The UK is considering whether it can speed up COVID vaccination by giving everyone only one dose of the vaccine

A volunteer receives an injection for a potential vaccine against COVID-19 in South Africa. Felix Dlangamandla / Beeld / Gallo Images via Getty Images
Former UK Prime Minister Tony Blair said Wednesday the government should give people one shot of the COVID-19 vaccine instead of two so people can be vaccinated faster to help contain the spread of the coronavirus.
One dose has a 91% effectiveness rate. The second dose increases the rate to 95%.
Professor David Salisbury, former head of the UK Department of Health's immunization department, backed the idea: "You only get 4% [extra protection] for the second dose," he said.
Some scientists said Blair's idea was too risky given the minimal experimental data on how well the vaccines work with a single dose.
The UK government is considering the possibility of a dose, an unnamed source told The Telegraph.
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The UK government is in talks with the UK Medicines Agency after former UK Prime Minister Tony Blair urged the government to give everyone a single shot of the vaccine instead of the recommended two doses, according to The Telegraph.
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Pharmaceutical giant Pfizer's shot is the vaccine currently approved for use in the UK, US, Canada and Europe. It is legal to be given in two doses 21 days apart.
However, there is some debate about whether it would be more efficient to give a single dose first and then worry about the second recommended dose later.
The logistics of giving two doses each in a row is daunting:
Prioritization takes time: All countries had to prioritize who gets them first. There are also logistical challenges: for example, Pfizer's vaccine has to be stored in very cold temperatures. Seven hundred and forty thousand people were injected with their first dose of the Pfizer vaccine, and more than 2.4 million people around the world were vaccinated, according to Our World in Data on Wednesday.
It is taking months: the current UK strategy, developed with the Joint Committee on Vaccination and Immunization, puts those most at risk from severe COVID-19 first - the elderly and healthcare workers. However, it can take months for the entire population to be vaccinated.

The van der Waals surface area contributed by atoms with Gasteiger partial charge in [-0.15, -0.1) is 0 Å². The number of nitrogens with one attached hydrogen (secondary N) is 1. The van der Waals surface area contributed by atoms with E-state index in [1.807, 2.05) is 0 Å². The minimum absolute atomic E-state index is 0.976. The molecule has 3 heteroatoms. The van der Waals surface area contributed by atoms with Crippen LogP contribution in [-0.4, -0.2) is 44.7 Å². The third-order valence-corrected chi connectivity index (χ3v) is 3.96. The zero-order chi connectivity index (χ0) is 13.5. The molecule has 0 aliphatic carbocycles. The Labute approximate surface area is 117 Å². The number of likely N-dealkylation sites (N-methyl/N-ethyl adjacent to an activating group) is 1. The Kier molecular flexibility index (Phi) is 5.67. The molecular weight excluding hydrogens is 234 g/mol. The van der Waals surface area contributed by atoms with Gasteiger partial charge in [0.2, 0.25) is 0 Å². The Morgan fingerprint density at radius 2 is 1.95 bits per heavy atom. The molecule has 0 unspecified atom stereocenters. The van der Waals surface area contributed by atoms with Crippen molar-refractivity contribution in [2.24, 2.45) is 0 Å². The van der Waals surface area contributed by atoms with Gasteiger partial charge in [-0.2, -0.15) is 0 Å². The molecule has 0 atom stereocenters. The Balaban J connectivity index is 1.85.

To speed up the process, Blair said that instead of giving two shots, all available vaccines should be used to immunize people with their first dose rather than giving people who have already immunized their second dose. (His proposal is part of a multi-part plan he has drawn up that also calls on the UK government to prepare controversial health passports.)
According to Pfizer, the vaccine was 95% effective against COVID-19 28 days after the first dose when two doses were given in studies.
However, Professor David Salisbury, former head of the Department of Health's vaccination division, who spoke on BBC Radio 4 on Wednesday, noted that a single dose can also be very effective.
"You give one dose, you get 91% [protection]. You give two doses and you get 95%. You only gain 4% for the second dose," Salisbury explained.
"In the current circumstances, I urge you to use as many first doses as possible for risk groups and only after you have done all of this, come back with second doses," he added.
However, he conceded that the same principles did not apply to AstraZeneca's COVID-19 vaccine, which could be approved immediately in the UK, as the effectiveness of two doses is 60% less.
Too risky? Or reasonable?
Peter Horby, a professor at Oxford University who is the UK Government's NERVTAG Chair on New and Emerging Respiratory Virus Threats (NERVTAG), told the Commons Select Committee on Wednesday that a dose cannot be assumed to be as good as two Cans is. The current data favors two doses. He also said we don't know how much of the population needs to be immunized with one dose to reduce the spread of the virus.
Professor Wendy Barclay, director of the Infectious Diseases Division at Imperial College London and a NERVTAG member, said the idea was interesting but "too risky".
"To change at this point, you'd have to see a lot more analysis of clinical trial data," Barclay said.
However, there are experts who see some benefits to Blair's plan. According to The Telegraph, "live discussions" are currently taking place between the UK government and the regulator.
Professor Peter Openshaw, professor of experimental medicine at Imperial College London, told the Telegraph on Wednesday that the move would be contrary to normal practice but "make sense" but it was unclear how long the immunity would last if the People would only be given one dose.
"It makes immunological sense that a high-potency vaccine may only need one dose, but the duration of protection is unpredictable," said Openshaw.
"A booster may be needed later to improve responses and extend their lifespan," he added.
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